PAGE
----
Inside the Imaginarium: Tea with Mr. Scruff

He may enjoy a good slipper and term himself an "old fart", but Mr. Scruff is still innovating, with a new album and the 15th anniversary of clubnight Keep It Unreal on the way. He gives us an insight into his world of tea, tunes and potato men

Feature by Daniel Jones | 29 Apr 2014

Mr. Scruff is an out-and-out teahead, and a splash of milk into an accurately timed brew is most certainly his bag. He’s even got his very own cafe, Teacup, nestled in the heart of Thomas Street, Manchester, on the site of ex-record shop Vox Pop Music. It’s a quaint little place that serves up a host of loose leaf concoctions and scrumptious cakey things. It’s also where we manage to sit down with Scruff – who goes by the name of Andy Carthy by day – to pour over [woah! – Ed] the thinking behind new LP Friendly Bacteria, and to catch a glimpse of the unreal world that both he and his cartoons inhabit.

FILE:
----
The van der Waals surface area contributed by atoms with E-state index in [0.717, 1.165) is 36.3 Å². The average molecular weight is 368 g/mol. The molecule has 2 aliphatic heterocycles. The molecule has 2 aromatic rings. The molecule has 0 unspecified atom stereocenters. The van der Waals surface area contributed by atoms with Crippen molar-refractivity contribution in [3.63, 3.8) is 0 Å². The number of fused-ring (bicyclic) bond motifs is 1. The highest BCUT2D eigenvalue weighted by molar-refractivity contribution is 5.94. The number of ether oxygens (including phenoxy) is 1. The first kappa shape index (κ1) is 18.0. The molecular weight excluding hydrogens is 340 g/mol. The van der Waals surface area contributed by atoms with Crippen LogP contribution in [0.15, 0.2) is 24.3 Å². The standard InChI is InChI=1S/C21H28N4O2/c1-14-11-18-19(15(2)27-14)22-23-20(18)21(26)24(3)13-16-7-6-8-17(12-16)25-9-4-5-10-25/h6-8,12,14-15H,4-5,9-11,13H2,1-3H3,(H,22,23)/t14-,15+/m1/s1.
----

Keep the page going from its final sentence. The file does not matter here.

“I enjoy the simple enjoyment of life,” says Carthy, flipping the multi-coloured sand timer that accompanies our teapots. “There’ll always be nerds and trainspotters, but you don’t need to have a massive knowledge of all the internal workings to enjoy tea, or music. This place is great to have a chat with your mates and get a bit of cake, and it performs that simple function well. We’ve got loads of different flavours because selection, like with music, depends entirely on the mood you’re in. In the morning you might want something really strong to get the gears going; in the evening, you might go for something a bit mellower, or something nourishing that you can feel is good for you. It all depends on mood."

So what mood has Mr. Scruff been in recently? Early samples from Friendly Bacteria mark a shift from the carefree glee of 2008’s Ninja Tuna, with a wealth of collaborations and more serious song titles than ever before. “The ingredients are different this time,” Carthy explains. “It’s got a different mood, lots of long sustained notes and interesting textures. There’s definitely a bit of a fog to this one.